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Boston crowd says, ‘No war on Libya!’

Published Aug 12, 2011 7:24 AM

McKinney with Boston School Bus Union
Local 8751 delegation.

A multinational audience packed the hall of St. Katherine Drexel Church in the heart of Boston’s African-American community in Grove Hall on Aug. 6 to rally against the U.S./NATO war on Libya. Former U.S. Rep. Cynthia McKinney had recently returned from a fact-finding delegation to Libya to report the truth on the devastation there. The 200 people in attendance welcomed McKinney to the podium with a five-minute standing ovation.

Myia X greets
WW photos

McKinney described how the Libyan people defied U.S./NATO bombs to gather at a memorial site where U.S. bombs had killed Col. Gadhafi’s daughter in 1986. She called the aggression “a war on Africa” and “a war on poor and working people and African people” around the globe, including in the U.S.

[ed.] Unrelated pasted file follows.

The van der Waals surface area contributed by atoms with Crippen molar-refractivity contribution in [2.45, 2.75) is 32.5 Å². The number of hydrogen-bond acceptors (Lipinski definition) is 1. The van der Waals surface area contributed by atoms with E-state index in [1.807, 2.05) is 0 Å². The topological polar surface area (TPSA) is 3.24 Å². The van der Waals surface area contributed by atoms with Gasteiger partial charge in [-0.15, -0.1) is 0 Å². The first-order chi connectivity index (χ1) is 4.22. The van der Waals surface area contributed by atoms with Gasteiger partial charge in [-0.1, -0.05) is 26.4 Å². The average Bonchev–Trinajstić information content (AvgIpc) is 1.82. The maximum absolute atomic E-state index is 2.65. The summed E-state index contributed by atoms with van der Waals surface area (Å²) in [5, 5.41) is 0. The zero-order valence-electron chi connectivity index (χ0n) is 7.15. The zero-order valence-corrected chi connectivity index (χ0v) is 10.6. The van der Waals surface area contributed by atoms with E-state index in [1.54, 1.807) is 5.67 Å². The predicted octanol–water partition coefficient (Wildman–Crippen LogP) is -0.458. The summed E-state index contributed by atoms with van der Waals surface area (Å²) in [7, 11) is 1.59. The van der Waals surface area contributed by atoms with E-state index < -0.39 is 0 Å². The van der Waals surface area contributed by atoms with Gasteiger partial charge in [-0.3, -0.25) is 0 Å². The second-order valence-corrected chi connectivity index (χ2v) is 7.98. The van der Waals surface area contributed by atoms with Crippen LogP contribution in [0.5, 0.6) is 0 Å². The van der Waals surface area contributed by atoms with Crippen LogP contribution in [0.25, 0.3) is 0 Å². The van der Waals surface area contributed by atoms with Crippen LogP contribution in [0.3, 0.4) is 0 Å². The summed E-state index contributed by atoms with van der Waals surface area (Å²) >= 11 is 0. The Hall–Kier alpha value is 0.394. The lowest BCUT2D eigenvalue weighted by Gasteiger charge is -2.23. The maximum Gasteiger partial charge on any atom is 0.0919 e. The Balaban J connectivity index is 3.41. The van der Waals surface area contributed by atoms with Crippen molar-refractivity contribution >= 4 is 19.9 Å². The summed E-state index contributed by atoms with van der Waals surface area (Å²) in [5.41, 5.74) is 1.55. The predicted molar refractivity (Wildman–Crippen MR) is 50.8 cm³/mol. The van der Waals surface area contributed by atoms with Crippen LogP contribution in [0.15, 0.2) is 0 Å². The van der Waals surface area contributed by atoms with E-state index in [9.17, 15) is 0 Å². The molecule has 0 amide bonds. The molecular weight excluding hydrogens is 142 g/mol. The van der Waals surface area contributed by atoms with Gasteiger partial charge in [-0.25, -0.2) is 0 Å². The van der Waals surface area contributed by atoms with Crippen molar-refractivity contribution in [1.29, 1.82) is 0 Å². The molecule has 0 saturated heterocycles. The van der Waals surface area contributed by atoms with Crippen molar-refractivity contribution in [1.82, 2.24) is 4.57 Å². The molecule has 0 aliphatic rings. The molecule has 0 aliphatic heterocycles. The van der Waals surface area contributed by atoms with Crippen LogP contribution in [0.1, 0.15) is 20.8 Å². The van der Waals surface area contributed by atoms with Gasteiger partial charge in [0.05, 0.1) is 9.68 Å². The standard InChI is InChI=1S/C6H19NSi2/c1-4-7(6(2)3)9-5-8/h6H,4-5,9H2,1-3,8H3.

Minister Don Mohammad of Mosque 11, Nation of Islam, opened the program, which was co-chaired by Bishop Felipe Teixeira, OFSJC, Diocese of St. Francis of Assisi, CCA and Myia X of the Women’s Fightback Network and SistaCipher. Other speakers included Libyan graduate student Khalifa Elderbak and Sara Flounders, co-director of the International Action Center. Organizational solidarity statements were contributed by Marilyn Levin, national co-coordinator of the United National Antiwar Committee; Carole Helas, of Fanmi Lavalas of Boston; and Andre Francois, of the Boston School Bus Union.

Askia Toure, activist and pioneer of the Black Arts Movement; African drumming by Doumafis and Alex; Ti’Ella G of SistaCipher; and Op from hip-hop group The Foundation Movement contributed cultural solidarity.